Comments on a cultural reality between past and future.

This blog describes Metatime in the Posthuman experience, drawn from Sir Isaac Newton's secret work on the future end of times, a tract in which he described Histories of Things to Come. His hidden papers on the occult were auctioned to two private buyers in 1936 at Sotheby's, but were not available for public research until the 1990s.

Saturday, May 29, 2010

DCU Continuity for Terra: The Rosebud of the Citizen Kane of Comic Books

Gar: "Of course.  But this is -- all wrong?" Blackest Night: Titans #1 (Oct. 2009)

Why write a continuity for such a hated character?  I wrote this continuity and analysis because I’ve always been deeply impressed by the Judas Contract as one of the greatest stories ever told in superhero comics. It is an undisputed classic, the height of what can be achieved in the medium. As a young fan in the 1980s, like many teenaged readers of the New Teen Titans at the time, I bought the issues at a newsstand, and yes, Marv Wolfman and George Perez ruined the summer of 1984 for me with the death of this charismatic and troubled character. Reading a story like that at such an impressionable age was like sitting in a master class on the tremendous power this genre of pulp fiction can have when it’s at its best. The serial format also meant that the full story – including the NTT Doom Patrol arcs – unfolded from about 1981 to 1984. There were no solicitations, no previews, no internet boards to give you a hint of what was coming. The aftermath stories are still unfolding today. It is impossible to convey to younger comics fans, or newer fans of the Cartoon Network version of Terra, what that long time delay did in terms of understanding this story and the character.

The way we read comics has changed, and that has affected our appreciation of characters. At the time, the end of the Judas Contract sent shock waves through its readership. I know people who haven’t picked up a comic book in 25 years – but they remember the Judas Contract. This was the hottest storyline in the hottest title in the whole comic book industry. I read the X-men and New Mutants (along with a load of other titles) in this era too, and this story was bigger than anything Charles Xavier could have imagined. It was arguably bigger than the late 70s’ Dark Phoenix Saga, and that is really saying something. That’s because the readers trusted Terra as much as the Titans trusted her. Wolfman and Perez drew the readers right into the Titans’ team mentality. And they did it right at the point when organized fan communities that regularly debated storylines began to form for the first time. The comics industry was at a transition point. Fans started buying their books at specialty comic shops rather than newsstands. You could hear the latest industry gossip there, buy trade mags, and conventions started to become larger affairs where fans began to gather. Many older fans now declare their undying hatred of Tara Markov, perhaps because Tara’s betrayal sank in and hit them in a way that made them never forgive the character. But I remember what people were saying around the comic shops I went to in the summer of 1984. The shock at her suicide was universal and there was a lot more sympathy for the character than there is now. That sympathy was probably what inspired an editorial mandate to revive a doppelgänger of the character in 1991, Terra 2, whose common identity with the original girl was always in question. Terra 2 still retains that sympathy, although DC killed her off in 2007 and rebooted her in Terra 3, a mostly unrelated character (at least so far) with the same powers.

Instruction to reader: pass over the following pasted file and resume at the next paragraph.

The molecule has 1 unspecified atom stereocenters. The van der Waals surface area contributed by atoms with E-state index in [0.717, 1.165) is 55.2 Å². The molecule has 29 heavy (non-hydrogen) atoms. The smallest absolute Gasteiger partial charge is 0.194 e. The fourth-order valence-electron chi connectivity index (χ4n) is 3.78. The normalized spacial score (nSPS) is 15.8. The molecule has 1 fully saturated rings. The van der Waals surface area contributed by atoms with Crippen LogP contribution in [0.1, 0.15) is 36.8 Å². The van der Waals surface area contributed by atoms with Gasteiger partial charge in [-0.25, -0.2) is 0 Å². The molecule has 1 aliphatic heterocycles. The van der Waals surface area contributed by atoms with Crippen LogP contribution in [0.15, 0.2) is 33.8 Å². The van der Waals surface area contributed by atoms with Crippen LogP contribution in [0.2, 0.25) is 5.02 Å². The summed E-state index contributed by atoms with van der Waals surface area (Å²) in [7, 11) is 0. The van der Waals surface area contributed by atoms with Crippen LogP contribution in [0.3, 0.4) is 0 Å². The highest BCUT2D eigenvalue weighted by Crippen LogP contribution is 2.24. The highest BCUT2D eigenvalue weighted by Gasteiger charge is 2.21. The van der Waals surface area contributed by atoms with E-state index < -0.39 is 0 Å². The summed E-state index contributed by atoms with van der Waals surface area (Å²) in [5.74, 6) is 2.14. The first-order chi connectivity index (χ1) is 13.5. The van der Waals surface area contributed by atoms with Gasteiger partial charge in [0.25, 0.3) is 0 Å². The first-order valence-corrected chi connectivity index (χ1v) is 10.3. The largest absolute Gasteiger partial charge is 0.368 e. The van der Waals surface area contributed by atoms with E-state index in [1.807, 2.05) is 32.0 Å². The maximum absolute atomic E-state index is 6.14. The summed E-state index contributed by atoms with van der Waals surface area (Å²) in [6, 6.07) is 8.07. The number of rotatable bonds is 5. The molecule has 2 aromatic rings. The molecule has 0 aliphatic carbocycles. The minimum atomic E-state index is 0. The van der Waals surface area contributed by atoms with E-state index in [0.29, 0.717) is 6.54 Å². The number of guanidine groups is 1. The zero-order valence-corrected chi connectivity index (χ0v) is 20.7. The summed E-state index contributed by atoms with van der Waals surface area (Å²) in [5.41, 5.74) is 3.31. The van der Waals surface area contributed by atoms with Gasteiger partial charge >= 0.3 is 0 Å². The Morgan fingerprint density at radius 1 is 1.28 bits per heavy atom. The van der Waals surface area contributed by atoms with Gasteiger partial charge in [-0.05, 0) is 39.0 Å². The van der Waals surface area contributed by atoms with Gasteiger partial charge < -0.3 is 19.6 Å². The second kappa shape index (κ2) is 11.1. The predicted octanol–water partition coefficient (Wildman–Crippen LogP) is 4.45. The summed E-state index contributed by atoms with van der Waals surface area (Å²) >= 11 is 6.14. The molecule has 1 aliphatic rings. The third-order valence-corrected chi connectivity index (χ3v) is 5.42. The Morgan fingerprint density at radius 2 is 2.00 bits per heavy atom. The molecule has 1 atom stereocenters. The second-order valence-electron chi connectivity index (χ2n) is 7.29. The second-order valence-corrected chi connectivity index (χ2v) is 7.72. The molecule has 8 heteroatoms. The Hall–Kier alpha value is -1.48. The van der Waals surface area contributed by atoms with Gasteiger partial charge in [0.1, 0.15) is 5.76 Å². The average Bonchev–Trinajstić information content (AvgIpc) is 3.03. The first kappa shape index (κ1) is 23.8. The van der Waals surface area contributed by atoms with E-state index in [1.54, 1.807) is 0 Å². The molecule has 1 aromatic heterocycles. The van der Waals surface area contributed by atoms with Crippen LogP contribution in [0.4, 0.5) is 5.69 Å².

New fans mainly come to the Judas Contract now via the Cartoon Network cartoon, or through online summaries with a few panel scans, or by way of the trade paperback, which published only the essential story arc of Terra’s betrayal. There is no context, no time delay, and the readers know the outcome before they even pick up the book – there’s no surprise. They have no sympathy for Terra – and why should they?

The twist that Terra really was evil went against all comic narrative conventions, which was why it was so powerful. If you were in your early teens when it all came to a head in that summer (a summer already awash in a paranoia blitz because it was the year in which George Orwell’s futuristic novel Nineteen Eighty-Four was set), it was a lot to digest. Just to be clear: I accepted the outcome of the story. I don’t think Tara should have turned out to be the Titans’ Kitty Pryde after all. This arc demonstrated that there are bad people in the world who will do bad things to you for no reason. At the same time, I don’t accept the current harsh dismissal of Tara Markov as ‘pure evil,’ nor do I think you can understand the first girl without looking at her duplicate and her triplicate versions. To do otherwise is a naive and simplistic way of writing, let alone reading, the themes of generational revenge, grief, trust, friendship, love, sex, insanity, betrayal, guilt, power, responsibility, life, death, good and evil that dominated this story. For all the incontrovertible statements of treachery and evil around her, because of all these themes, Tara Markov is still a mystery.

For a story that declared itself so completely finished, something about the Judas Contract always struck me as incomplete. I think it was the closing couple of pages, where the all-knowing narrator shuts the door on the character forever: